Tag: bipolar disorder

Bioethics News

Underlying Molecular Mechanism of Bipolar Disorder Revealed

These results are the first to explain the molecular basis of the disease, and may support the development of a diagnostic test for the disorder as well as predict the likelihood of patient response to lithium treatment.

The views, opinions and positions expressed by these authors and blogs are theirs and do not necessarily represent that of the Bioethics Research Library and Kennedy Institute of Ethics or Georgetown University.

Bioethics News

Serotonin produced from neurons obtained with iPS and embryonic stem cells

Serotonin is implicated in functions as important as humour, sadness, feelings of aggression, anxiety and sleep disturbances, among others. A deficiency in serotonin release has been related with schizophrenia, depression, bipolar disorder, obsessive-compulsive disorders, chronic pain and eating disorders. All of this supports how important it is for the central nervous system to function well. Now, to facilitate “in-vitro” studies of the neurons that produce this substance, a technique has been developed that enables them to be obtained from human pluripotent cells, both embryonic and human iPS cells (Nature Biotechnology 34; 89-94, 2016). The use of human embryonic stem cells has objective ethical difficulties, but not so human iPS cells, so their use opens up a scientific and ethical avenue for the production this substance from neurons, and to take another step forward in the treatment of conditions linked to serotonin imbalance.

La entrada Serotonin produced from neurons obtained with iPS and embryonic stem cells aparece primero en Bioethics Observatory.

The views, opinions and positions expressed by these authors and blogs are theirs and do not necessarily represent that of the Bioethics Research Library and Kennedy Institute of Ethics or Georgetown University.

Bioethics Blogs

A New Hope for Mental Illness

Both Carrie Fisher and George Michael – just like far too many celebrities and average folk — struggled with addiction. Moreover, it wasn’t just alcoholism that Carrie Fisher struggled with. She was also an outspoken advocate for other mental illnesses, courageously sharing her own experience with bipolar disorder. Carrie herself believed that her years-long battle with addiction was a result of her undiagnosed bipolar disorder. Along with other well-deserved epithets, 2016 will be remembered as the year that the mental health community lost a remarkable advocate. Despite Ms. Fisher’s untimely passing, however, there is still “a new hope”.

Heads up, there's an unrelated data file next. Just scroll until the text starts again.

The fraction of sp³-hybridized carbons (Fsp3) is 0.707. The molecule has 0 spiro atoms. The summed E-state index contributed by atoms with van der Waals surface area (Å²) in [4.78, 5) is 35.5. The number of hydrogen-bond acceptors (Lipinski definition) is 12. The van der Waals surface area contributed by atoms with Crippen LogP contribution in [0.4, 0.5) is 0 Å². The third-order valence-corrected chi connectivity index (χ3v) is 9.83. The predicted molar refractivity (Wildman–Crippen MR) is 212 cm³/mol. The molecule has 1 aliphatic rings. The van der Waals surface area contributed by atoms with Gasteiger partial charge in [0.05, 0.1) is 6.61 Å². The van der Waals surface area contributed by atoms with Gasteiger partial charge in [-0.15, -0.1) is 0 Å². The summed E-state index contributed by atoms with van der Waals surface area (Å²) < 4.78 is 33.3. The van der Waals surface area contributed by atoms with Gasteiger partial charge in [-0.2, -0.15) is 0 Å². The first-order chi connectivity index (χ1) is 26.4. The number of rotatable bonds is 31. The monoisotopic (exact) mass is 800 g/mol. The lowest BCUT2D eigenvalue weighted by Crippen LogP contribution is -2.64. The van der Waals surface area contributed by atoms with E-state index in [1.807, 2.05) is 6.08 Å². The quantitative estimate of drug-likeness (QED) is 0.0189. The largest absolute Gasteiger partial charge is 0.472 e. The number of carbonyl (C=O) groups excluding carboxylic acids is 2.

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The views, opinions and positions expressed by these authors and blogs are theirs and do not necessarily represent that of the Bioethics Research Library and Kennedy Institute of Ethics or Georgetown University.

Bioethics Blogs

Predicting Psychosis: Exploring Pre-Clinical Signs for Mental Illness

By Sunidhi Ramesh

This post is based on the January edition of the “Neuroethics and Neuroscience in the News” series in which Dr. Elaine Walker from Emory University discussed the ethics of assessing risk and treating brain diseases before they can be diagnosed.
This self-portrait is often used to depict the distorted
reality that many schizophrenia patients face.
(Image courtesy of Wikimedia Commons.)

“This calculator,” a 2016 headline states, “can predict your risk of developing psychotic disorders.”

Psychotic disorders, including schizophrenia and bipolar disorder with psychotic features, are characterized by noticeable deficits in “normal” behavior accompanied by hallucinations, delusions, paranoia, an early onset (the average age of onset is in the late teens or early twenties), and a derailed life course.
Because of its early age at onset, the DALY (disability adjusted life years) value for psychosis is significantly greater than that of other illnesses (1). It’s no surprise, then, that researchers are asking questions. Are there measures that can be taken to keep at-risk populations from enduring a life-hindering disability?
Fifteen years ago, the answer would be no. Today, it (just might be) yes.